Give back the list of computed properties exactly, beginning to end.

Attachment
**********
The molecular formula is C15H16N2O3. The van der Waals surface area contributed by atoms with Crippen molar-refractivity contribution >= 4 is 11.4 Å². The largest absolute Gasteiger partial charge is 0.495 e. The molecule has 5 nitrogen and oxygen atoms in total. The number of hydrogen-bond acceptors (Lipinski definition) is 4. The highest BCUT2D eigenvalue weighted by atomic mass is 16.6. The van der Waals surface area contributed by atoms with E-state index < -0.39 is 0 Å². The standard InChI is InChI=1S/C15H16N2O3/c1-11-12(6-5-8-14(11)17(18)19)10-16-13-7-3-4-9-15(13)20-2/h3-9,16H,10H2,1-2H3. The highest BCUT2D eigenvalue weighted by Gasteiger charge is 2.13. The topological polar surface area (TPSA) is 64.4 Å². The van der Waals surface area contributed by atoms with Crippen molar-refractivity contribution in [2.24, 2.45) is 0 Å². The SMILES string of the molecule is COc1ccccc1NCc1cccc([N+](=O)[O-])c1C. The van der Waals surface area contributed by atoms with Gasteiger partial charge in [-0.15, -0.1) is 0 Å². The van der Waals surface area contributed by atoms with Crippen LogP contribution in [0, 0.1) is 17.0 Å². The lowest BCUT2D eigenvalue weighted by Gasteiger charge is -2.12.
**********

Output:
The molecular formula is C15H16N2O3. The van der Waals surface area contributed by atoms with Crippen molar-refractivity contribution >= 4 is 11.4 Å². The largest absolute Gasteiger partial charge is 0.495 e. The molecule has 5 nitrogen and oxygen atoms in total. The number of hydrogen-bond acceptors (Lipinski definition) is 4. The highest BCUT2D eigenvalue weighted by atomic mass is 16.6. The van der Waals surface area contributed by atoms with E-state index < -0.39 is 0 Å². The standard InChI is InChI=1S/C15H16N2O3/c1-11-12(6-5-8-14(11)17(18)19)10-16-13-7-3-4-9-15(13)20-2/h3-9,16H,10H2,1-2H3. The highest BCUT2D eigenvalue weighted by Gasteiger charge is 2.13. The topological polar surface area (TPSA) is 64.4 Å². The van der Waals surface area contributed by atoms with Crippen molar-refractivity contribution in [2.24, 2.45) is 0 Å². The SMILES string of the molecule is COc1ccccc1NCc1cccc([N+](=O)[O-])c1C. The van der Waals surface area contributed by atoms with Gasteiger partial charge in [-0.15, -0.1) is 0 Å². The van der Waals surface area contributed by atoms with Crippen LogP contribution in [0, 0.1) is 17.0 Å². The lowest BCUT2D eigenvalue weighted by Gasteiger charge is -2.12.